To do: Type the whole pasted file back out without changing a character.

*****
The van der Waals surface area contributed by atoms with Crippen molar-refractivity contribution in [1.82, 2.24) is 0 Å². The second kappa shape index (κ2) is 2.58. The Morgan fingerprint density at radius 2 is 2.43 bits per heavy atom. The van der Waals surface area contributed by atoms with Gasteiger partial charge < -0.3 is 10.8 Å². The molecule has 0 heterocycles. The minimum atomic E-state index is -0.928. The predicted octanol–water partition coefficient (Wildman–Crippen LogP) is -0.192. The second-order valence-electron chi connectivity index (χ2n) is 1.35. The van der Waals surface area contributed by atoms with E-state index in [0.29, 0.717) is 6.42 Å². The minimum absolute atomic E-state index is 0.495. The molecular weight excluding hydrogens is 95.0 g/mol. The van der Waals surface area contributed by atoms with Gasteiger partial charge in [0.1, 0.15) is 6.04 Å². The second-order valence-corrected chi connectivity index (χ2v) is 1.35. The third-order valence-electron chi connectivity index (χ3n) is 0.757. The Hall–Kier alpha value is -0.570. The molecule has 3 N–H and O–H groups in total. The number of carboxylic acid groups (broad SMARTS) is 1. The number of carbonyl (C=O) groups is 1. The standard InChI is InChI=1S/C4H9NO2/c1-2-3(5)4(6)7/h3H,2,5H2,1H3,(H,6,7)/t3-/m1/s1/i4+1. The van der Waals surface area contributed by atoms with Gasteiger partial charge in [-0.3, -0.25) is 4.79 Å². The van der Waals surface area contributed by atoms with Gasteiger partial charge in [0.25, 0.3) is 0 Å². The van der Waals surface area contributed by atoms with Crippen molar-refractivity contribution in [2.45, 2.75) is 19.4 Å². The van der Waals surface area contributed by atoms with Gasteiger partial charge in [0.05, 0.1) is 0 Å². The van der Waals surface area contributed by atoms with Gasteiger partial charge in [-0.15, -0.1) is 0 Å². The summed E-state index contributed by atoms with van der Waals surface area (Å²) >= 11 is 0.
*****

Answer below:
The van der Waals surface area contributed by atoms with Crippen molar-refractivity contribution in [1.82, 2.24) is 0 Å². The second kappa shape index (κ2) is 2.58. The Morgan fingerprint density at radius 2 is 2.43 bits per heavy atom. The van der Waals surface area contributed by atoms with Gasteiger partial charge < -0.3 is 10.8 Å². The molecule has 0 heterocycles. The minimum atomic E-state index is -0.928. The predicted octanol–water partition coefficient (Wildman–Crippen LogP) is -0.192. The second-order valence-electron chi connectivity index (χ2n) is 1.35. The van der Waals surface area contributed by atoms with E-state index in [0.29, 0.717) is 6.42 Å². The minimum absolute atomic E-state index is 0.495. The molecular weight excluding hydrogens is 95.0 g/mol. The van der Waals surface area contributed by atoms with Gasteiger partial charge in [0.1, 0.15) is 6.04 Å². The second-order valence-corrected chi connectivity index (χ2v) is 1.35. The third-order valence-electron chi connectivity index (χ3n) is 0.757. The Hall–Kier alpha value is -0.570. The molecule has 3 N–H and O–H groups in total. The number of carboxylic acid groups (broad SMARTS) is 1. The number of carbonyl (C=O) groups is 1. The standard InChI is InChI=1S/C4H9NO2/c1-2-3(5)4(6)7/h3H,2,5H2,1H3,(H,6,7)/t3-/m1/s1/i4+1. The van der Waals surface area contributed by atoms with Gasteiger partial charge in [-0.3, -0.25) is 4.79 Å². The van der Waals surface area contributed by atoms with Gasteiger partial charge in [0.25, 0.3) is 0 Å². The van der Waals surface area contributed by atoms with Crippen molar-refractivity contribution in [2.45, 2.75) is 19.4 Å². The van der Waals surface area contributed by atoms with Gasteiger partial charge in [0.05, 0.1) is 0 Å². The van der Waals surface area contributed by atoms with Gasteiger partial charge in [-0.15, -0.1) is 0 Å². The summed E-state index contributed by atoms with van der Waals surface area (Å²) >= 11 is 0.